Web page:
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The Journey to Dublin and Beyond - IANA Stewardship Transition and ICANN Accountability

Seun odeji Seun Ojedeji is a member of CWG-Stewardship and participant of CCWG on ICANN accountability representing AFRALO. He is also a member of ICANN’s At-Large Advisory Committee (ALAC) and Co-Chair of the AFRINIC Policy Development Working Group. We catch up with him at the end of the ICANN 54 Meeting in Dublin to find out his take on the IANA Stewardship Oversight Transition.



Seun, can you tell us about the 'journey' to Dublin’?

I was lucky enough to participate in the recently concluded ICANN 54 meeting in Dublin. The event saw a high number of participants ranging from various stakeholders including private sector, government, academia, technical communities, civil societies, end-users and registries from all over the world. They gathered to discuss various issues of interest and to contribute to the development of the Internet, putting the concept of multi-stakeholderism into practice at a global scale. The IANA Oversight Stewardship Transition and Enhancing ICANN Accountability related topics were of great interest to many during the week. This did not come as a coincidence as its an ongoing process that began in 2014 when the NTIA announced its intent to transition its stewardship role to the multi-stakeholder community and tasked ICANN with convening a process that will enable the multi-stakholder community to determine how they would like an ICANN without NTIA Stewardship to operate. So far so good! The process has been progressing steadily, and the community have been making efforts to identify their differences and collaboratively discuss ways to resolve the issues.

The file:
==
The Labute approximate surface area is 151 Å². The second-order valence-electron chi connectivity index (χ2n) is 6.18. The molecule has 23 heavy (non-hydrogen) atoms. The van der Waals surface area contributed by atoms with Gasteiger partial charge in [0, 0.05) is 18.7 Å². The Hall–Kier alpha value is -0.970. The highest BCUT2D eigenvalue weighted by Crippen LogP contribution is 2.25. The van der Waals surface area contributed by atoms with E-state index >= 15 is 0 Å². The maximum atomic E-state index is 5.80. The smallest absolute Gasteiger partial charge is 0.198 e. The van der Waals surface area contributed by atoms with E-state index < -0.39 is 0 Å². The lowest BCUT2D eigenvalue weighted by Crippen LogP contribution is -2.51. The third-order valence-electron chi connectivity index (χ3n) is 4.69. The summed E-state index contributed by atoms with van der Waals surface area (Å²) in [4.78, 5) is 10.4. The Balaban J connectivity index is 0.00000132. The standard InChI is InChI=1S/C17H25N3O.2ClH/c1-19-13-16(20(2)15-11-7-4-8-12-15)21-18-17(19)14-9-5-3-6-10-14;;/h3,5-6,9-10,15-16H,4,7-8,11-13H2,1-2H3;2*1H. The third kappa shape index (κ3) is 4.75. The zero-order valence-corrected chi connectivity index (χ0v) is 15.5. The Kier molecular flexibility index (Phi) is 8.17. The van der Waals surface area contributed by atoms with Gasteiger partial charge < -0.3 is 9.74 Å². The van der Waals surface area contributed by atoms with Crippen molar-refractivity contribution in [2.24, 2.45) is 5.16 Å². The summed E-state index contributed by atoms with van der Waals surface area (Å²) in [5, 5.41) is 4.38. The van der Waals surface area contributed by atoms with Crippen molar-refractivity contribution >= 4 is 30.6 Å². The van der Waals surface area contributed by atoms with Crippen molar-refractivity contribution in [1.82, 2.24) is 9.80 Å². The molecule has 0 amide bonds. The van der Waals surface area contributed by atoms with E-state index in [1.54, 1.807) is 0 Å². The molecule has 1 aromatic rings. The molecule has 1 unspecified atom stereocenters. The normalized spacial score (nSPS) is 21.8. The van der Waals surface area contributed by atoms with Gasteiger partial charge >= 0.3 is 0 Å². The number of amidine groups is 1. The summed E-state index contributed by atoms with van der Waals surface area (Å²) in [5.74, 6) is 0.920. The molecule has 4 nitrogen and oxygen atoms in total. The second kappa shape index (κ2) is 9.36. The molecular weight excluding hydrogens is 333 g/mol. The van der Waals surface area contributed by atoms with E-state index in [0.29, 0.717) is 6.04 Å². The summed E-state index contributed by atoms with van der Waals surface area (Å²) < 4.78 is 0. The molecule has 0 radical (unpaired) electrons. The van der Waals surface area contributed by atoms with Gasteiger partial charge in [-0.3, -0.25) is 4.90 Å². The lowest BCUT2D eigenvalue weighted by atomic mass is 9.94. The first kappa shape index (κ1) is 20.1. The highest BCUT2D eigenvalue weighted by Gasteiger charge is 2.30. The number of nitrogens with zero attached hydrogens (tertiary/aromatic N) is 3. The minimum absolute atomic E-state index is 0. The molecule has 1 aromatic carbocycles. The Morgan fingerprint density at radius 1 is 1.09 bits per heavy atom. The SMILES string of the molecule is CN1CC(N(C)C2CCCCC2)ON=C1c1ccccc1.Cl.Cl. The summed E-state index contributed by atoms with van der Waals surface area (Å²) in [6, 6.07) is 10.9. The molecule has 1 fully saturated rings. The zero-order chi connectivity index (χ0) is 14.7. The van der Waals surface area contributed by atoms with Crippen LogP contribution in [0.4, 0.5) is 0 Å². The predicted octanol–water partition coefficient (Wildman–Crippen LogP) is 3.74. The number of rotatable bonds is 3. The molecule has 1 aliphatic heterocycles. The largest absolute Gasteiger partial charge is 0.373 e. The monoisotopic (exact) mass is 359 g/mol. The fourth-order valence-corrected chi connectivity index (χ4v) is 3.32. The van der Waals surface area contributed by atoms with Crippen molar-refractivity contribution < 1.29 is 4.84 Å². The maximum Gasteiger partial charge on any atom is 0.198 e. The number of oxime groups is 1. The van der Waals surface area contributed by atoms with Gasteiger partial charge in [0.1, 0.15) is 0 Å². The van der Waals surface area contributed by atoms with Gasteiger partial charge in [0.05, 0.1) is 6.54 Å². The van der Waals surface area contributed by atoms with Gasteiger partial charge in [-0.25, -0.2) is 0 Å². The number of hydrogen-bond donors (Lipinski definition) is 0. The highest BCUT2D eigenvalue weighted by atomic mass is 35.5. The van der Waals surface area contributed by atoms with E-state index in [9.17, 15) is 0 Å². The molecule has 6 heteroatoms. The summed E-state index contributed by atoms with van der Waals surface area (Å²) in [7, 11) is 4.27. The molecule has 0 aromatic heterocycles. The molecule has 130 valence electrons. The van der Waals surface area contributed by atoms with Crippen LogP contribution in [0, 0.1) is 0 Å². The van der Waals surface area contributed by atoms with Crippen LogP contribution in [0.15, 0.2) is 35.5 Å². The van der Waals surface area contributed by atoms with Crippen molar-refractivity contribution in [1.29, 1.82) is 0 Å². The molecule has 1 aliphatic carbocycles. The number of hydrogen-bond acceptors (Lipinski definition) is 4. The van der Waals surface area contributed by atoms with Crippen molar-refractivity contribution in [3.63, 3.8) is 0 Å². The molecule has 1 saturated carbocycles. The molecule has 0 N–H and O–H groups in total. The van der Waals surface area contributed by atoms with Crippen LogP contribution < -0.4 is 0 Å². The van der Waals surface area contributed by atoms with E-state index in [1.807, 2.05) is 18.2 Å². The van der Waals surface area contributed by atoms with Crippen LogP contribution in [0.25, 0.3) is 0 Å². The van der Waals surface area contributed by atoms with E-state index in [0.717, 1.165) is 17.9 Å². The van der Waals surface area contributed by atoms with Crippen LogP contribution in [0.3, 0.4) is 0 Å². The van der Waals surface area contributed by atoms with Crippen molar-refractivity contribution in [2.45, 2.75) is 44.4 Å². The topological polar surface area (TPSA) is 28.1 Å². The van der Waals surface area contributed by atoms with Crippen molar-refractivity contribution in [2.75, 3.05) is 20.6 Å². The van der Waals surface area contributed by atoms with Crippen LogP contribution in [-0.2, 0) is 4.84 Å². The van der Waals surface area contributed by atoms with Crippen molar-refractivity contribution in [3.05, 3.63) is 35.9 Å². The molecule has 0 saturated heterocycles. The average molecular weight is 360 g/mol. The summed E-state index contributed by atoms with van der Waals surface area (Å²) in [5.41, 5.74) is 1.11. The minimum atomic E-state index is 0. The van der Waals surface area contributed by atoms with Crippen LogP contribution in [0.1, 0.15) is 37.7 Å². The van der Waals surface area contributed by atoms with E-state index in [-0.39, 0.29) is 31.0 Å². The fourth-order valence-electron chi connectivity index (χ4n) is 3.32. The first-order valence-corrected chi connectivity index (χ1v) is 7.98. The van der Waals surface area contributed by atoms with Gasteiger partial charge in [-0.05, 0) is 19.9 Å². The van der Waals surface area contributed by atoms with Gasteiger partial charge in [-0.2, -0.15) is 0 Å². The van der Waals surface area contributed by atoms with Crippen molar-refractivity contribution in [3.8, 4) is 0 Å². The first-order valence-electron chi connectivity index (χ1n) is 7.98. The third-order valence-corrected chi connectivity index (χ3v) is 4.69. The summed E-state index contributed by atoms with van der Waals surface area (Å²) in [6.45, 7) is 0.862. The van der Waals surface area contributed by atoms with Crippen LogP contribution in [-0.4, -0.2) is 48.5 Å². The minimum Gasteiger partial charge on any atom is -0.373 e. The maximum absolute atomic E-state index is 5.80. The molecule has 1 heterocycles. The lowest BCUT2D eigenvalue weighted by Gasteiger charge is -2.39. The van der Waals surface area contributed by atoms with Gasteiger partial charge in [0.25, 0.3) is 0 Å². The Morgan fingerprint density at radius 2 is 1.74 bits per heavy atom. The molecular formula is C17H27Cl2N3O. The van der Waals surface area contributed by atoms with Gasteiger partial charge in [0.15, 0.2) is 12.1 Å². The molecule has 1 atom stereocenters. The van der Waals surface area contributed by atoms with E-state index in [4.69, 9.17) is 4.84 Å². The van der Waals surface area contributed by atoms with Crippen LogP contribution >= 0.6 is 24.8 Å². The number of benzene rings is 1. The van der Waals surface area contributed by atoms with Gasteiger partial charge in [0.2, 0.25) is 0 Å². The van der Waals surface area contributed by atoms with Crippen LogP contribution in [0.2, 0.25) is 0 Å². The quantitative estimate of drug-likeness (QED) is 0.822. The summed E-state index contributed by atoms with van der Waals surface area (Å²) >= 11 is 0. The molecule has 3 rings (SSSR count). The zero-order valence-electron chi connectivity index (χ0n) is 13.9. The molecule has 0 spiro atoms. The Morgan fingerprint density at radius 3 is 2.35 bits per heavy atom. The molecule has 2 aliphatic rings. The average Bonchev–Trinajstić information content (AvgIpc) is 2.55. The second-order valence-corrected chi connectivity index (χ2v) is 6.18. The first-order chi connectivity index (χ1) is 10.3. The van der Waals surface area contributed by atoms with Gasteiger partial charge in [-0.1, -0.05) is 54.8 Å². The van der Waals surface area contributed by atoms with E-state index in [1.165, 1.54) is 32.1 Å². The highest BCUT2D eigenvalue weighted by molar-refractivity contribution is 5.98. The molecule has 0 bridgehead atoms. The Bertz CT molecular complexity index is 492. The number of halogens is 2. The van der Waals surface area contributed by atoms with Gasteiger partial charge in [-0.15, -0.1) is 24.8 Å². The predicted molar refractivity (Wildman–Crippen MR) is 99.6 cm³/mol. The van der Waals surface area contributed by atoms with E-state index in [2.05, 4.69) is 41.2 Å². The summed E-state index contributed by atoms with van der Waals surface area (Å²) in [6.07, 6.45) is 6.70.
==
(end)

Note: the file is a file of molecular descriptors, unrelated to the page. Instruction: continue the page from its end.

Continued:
Can you please tell us more the Cross Community Working Group (CCWG) on ICANN Accountability. The CCWG was tasked to coordinate the development of the ICANN accountability proposal. Any feedback?

I regard this as the most discussed topic in Dublin as its seen as the foundational ingredient for the stewardship transition. Various ICANN communities held their independent meetings, there were discussions over a glass of beer, people talked during lunch and there were discussions across/among all of the communities. All of the discussion was aimed at understanding the issues and how to resolve them in the most efficient and effective manner with minimal changes to the current ICANN community structure while maintaining the security, stability and resilience of the IANA. Great progress was made in Dublin and one thing that I find most critical is the community's determination to focus the development of the accountability mechanisms around the designator model (sole designator) as opposed to the membership model (sole member) which was proposed in the second draft of the report that was published for public comment. Other open areas that witnessed huge progress and support include the community’s power to Review/Reject Budget and Operating Plan and the ability to Recall Individual Board Directors. Those two powers among other community powers proposed were discussed at great length and an acceptable way to exercise those powers was finally arrived at in Dublin.

You can watch the archives of the discussions and sessions here by clicking on the relevant session and selecting the archived recording.